Persistent Link:
http://hdl.handle.net/10150/612950
Title:
Bayesian Generative Modeling of Complex Dynamical Systems
Author:
Guan, Jinyan
Issue Date:
2016
Publisher:
The University of Arizona.
Rights:
Copyright © is held by the author. Digital access to this material is made possible by the University Libraries, University of Arizona. Further transmission, reproduction or presentation (such as public display or performance) of protected items is prohibited except with permission of the author.
Abstract:
This dissertation presents a Bayesian generative modeling approach for complex dynamical systems for emotion-interaction patterns within multivariate data collected in social psychology studies. While dynamical models have been used by social psychologists to study complex psychological and behavior patterns in recent years, most of these studies have been limited by using regression methods to fit the model parameters from noisy observations. These regression methods mostly rely on the estimates of the derivatives from the noisy observation, thus easily result in overfitting and fail to predict future outcomes. A Bayesian generative model solves the problem by integrating the prior knowledge of where the data comes from with the observed data through posterior distributions. It allows the development of theoretical ideas and mathematical models to be independent of the inference concerns. Besides, Bayesian generative statistical modeling allows evaluation of the model based on its predictive power instead of the model residual error reduction in regression methods to prevent overfitting in social psychology data analysis. In the proposed Bayesian generative modeling approach, this dissertation uses the State Space Model (SSM) to model the dynamics of emotion interactions. Specifically, it tests the approach in a class of psychological models aimed at explaining the emotional dynamics of interacting couples in committed relationships. The latent states of the SSM are composed of continuous real numbers that represent the level of the true emotional states of both partners. One can obtain the latent states at all subsequent time points by evolving a differential equation (typically a coupled linear oscillator (CLO)) forward in time with some known initial state at the starting time. The multivariate observed states include self-reported emotional experiences and physiological measurements of both partners during the interactions. To test whether well-being factors, such as body weight, can help to predict emotion-interaction patterns, we construct functions that determine the prior distributions of the CLO parameters of individual couples based on existing emotion theories. Besides, we allow a single latent state to generate multivariate observations and learn the group-shared coefficients that specify the relationship between the latent states and the multivariate observations. Furthermore, we model the nonlinearity of the emotional interaction by allowing smooth changes (drift) in the model parameters. By restricting the stochasticity to the parameter level, the proposed approach models the dynamics in longer periods of social interactions assuming that the interaction dynamics slowly and smoothly vary over time. The proposed approach achieves this by applying Gaussian Process (GP) priors with smooth covariance functions to the CLO parameters. Also, we propose to model the emotion regulation patterns as clusters of the dynamical parameters. To infer the parameters of the proposed Bayesian generative model from noisy experimental data, we develop a Gibbs sampler to learn the parameters of the patterns using a set of training couples. To evaluate the fitted model, we develop a multi-level cross-validation procedure for learning the group-shared parameters and distributions from training data and testing the learned models on held-out testing data. During testing, we use the learned shared model parameters to fit the individual CLO parameters to the first 80% of the time points of the testing data by Monte Carlo sampling and then predict the states of the last 20% of the time points. By evaluating models with cross-validation, one can estimate whether complex models are overfitted to noisy observations and fail to generalize to unseen data. I test our approach on both synthetic data that was generated by the generative model and real data that was collected in multiple social psychology experiments. The proposed approach has the potential to model other complex behavior since the generative model is not restricted to the forms of the underlying dynamics.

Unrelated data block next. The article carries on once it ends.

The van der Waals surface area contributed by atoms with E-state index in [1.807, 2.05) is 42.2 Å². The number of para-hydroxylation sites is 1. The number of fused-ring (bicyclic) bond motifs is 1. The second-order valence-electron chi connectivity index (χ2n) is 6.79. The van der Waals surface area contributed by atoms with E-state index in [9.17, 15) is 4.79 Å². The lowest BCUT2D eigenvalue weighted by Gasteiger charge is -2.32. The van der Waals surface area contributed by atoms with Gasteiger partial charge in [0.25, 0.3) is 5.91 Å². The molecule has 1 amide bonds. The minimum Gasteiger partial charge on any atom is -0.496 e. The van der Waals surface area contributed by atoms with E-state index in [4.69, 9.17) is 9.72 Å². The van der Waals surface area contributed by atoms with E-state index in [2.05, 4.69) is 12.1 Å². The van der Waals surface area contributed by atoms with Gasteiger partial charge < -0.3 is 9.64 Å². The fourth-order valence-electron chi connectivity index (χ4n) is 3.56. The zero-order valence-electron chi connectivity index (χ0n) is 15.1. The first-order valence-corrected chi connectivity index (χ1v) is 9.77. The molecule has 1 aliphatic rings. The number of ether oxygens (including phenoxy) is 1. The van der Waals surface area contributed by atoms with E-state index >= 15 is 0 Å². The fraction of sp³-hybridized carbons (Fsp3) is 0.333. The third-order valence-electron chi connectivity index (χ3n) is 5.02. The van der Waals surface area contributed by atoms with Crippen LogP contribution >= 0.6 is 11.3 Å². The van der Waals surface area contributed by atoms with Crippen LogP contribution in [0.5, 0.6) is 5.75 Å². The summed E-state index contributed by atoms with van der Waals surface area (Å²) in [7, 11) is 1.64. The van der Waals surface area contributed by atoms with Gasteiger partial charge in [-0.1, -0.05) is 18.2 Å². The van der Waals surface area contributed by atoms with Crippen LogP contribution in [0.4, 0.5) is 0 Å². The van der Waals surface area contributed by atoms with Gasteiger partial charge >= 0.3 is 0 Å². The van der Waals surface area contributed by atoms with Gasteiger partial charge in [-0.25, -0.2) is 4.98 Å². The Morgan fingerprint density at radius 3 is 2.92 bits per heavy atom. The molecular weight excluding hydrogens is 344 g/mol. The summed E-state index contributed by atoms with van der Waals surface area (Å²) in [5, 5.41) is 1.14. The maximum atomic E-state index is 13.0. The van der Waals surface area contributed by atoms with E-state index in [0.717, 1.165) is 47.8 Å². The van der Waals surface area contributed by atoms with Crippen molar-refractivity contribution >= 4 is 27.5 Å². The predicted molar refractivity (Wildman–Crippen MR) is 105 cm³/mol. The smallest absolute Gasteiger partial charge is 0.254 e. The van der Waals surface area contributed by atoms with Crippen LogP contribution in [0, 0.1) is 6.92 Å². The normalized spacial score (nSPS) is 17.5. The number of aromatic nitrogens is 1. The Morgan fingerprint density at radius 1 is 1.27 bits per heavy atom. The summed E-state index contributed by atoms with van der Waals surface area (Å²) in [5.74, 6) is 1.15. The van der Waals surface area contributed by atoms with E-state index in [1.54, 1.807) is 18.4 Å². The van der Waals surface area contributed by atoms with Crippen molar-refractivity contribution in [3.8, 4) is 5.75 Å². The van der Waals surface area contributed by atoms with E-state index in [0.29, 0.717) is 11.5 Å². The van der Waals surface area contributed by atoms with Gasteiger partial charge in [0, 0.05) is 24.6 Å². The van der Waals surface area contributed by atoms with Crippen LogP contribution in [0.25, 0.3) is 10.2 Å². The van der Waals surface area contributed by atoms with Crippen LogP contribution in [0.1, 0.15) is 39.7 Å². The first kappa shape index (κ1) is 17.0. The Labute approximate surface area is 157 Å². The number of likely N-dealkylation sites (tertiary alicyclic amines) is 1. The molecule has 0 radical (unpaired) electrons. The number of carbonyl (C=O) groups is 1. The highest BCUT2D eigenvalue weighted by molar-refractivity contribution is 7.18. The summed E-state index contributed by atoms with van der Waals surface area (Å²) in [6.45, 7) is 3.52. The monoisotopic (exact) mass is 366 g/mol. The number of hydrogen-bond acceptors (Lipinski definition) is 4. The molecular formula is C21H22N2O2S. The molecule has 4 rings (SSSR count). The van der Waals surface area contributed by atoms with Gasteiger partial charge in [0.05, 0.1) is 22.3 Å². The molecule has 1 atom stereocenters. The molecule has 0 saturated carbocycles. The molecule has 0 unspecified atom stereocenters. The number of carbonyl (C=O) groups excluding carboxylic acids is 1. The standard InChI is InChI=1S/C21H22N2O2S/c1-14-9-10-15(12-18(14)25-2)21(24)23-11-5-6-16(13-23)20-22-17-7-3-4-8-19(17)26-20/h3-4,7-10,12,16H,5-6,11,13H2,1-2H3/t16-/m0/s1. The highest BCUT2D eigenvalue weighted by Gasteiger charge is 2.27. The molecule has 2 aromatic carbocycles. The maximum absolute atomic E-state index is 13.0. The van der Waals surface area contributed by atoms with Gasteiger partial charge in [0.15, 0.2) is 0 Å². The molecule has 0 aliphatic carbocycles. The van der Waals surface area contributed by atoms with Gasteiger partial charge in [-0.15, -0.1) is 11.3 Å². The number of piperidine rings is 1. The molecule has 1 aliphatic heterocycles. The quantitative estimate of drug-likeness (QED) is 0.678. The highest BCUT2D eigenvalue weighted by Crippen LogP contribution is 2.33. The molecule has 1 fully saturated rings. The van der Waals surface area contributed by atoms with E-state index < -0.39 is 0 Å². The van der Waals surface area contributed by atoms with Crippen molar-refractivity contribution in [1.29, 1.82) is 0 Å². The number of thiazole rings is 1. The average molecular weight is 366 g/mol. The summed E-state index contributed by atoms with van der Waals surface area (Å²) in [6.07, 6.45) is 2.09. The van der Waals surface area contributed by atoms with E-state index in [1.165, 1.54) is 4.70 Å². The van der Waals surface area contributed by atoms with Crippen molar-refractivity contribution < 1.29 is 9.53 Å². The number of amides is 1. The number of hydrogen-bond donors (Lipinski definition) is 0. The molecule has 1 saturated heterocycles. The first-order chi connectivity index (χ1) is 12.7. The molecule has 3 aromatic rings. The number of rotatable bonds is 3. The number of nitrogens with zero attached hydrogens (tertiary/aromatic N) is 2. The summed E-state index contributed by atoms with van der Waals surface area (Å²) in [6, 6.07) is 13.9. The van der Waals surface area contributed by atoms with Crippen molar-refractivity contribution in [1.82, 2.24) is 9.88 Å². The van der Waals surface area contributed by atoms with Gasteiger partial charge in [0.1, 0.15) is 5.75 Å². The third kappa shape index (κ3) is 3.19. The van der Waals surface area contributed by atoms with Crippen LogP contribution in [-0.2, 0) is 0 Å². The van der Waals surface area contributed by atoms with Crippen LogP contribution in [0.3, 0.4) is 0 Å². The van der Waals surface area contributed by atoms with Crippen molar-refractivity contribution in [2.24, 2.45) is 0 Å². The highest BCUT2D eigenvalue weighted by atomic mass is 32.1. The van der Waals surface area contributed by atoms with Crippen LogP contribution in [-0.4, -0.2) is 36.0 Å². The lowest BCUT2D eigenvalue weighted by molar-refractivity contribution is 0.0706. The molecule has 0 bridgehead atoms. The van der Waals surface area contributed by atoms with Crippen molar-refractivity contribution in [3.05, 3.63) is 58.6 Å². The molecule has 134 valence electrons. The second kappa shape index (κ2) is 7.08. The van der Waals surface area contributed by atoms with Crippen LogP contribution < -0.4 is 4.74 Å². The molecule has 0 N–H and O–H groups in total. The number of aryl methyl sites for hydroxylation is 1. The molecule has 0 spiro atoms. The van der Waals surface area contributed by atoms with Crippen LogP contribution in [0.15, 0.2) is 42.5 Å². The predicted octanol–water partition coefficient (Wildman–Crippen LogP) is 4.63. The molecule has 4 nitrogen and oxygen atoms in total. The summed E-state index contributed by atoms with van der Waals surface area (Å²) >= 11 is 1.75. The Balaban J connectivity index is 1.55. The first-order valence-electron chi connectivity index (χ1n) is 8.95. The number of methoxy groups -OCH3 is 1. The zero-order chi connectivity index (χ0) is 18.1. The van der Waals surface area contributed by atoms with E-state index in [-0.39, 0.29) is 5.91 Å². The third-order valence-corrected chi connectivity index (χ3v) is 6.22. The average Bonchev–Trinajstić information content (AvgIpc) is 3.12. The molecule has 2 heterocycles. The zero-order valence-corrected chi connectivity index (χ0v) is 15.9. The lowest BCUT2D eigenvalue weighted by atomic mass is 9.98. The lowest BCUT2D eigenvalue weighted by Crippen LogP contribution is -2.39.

Type:
text; Electronic Dissertation
Keywords:
Computational Models for Emotion; Dynamical Systems; Monte Carlo Markov Chain Sampling; Probabilistic Models; Computer Science; Bayesian Generative Models
Degree Name:
Ph.D.
Degree Level:
doctoral
Degree Program:
Graduate College; Computer Science
Degree Grantor:
University of Arizona
Advisor:
Barnard, Kobus

Full metadata record

DC FieldValue Language
dc.language.isoen_USen
dc.titleBayesian Generative Modeling of Complex Dynamical Systemsen_US
dc.creatorGuan, Jinyanen
dc.contributor.authorGuan, Jinyanen
dc.date.issued2016-